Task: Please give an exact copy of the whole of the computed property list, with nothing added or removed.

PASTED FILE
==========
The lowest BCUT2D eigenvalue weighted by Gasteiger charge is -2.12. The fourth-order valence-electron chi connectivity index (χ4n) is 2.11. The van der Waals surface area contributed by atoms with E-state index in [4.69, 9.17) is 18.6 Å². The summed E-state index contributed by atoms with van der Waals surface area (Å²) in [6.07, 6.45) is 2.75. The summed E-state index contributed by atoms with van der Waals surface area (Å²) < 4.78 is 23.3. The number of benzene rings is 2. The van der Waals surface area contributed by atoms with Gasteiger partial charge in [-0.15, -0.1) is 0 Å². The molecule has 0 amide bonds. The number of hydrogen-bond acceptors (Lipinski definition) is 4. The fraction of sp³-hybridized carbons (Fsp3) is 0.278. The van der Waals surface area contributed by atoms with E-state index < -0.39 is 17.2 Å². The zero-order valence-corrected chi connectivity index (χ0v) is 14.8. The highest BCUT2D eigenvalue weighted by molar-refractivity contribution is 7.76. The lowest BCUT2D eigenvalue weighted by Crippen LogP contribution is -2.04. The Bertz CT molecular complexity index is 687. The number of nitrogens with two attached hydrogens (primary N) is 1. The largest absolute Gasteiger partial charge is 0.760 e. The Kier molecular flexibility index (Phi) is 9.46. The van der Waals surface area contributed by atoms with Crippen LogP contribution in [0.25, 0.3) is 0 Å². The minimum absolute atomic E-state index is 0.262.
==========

The lowest BCUT2D eigenvalue weighted by Gasteiger charge is -2.12. The fourth-order valence-electron chi connectivity index (χ4n) is 2.11. The van der Waals surface area contributed by atoms with E-state index in [4.69, 9.17) is 18.6 Å². The summed E-state index contributed by atoms with van der Waals surface area (Å²) in [6.07, 6.45) is 2.75. The summed E-state index contributed by atoms with van der Waals surface area (Å²) < 4.78 is 23.3. The number of benzene rings is 2. The van der Waals surface area contributed by atoms with Gasteiger partial charge in [-0.15, -0.1) is 0 Å². The molecule has 0 amide bonds. The number of hydrogen-bond acceptors (Lipinski definition) is 4. The fraction of sp³-hybridized carbons (Fsp3) is 0.278. The van der Waals surface area contributed by atoms with E-state index < -0.39 is 17.2 Å². The zero-order valence-corrected chi connectivity index (χ0v) is 14.8. The highest BCUT2D eigenvalue weighted by molar-refractivity contribution is 7.76. The lowest BCUT2D eigenvalue weighted by Crippen LogP contribution is -2.04. The Bertz CT molecular complexity index is 687. The number of nitrogens with two attached hydrogens (primary N) is 1. The largest absolute Gasteiger partial charge is 0.760 e. The Kier molecular flexibility index (Phi) is 9.46. The van der Waals surface area contributed by atoms with Crippen LogP contribution in [0.25, 0.3) is 0 Å². The minimum absolute atomic E-state index is 0.262.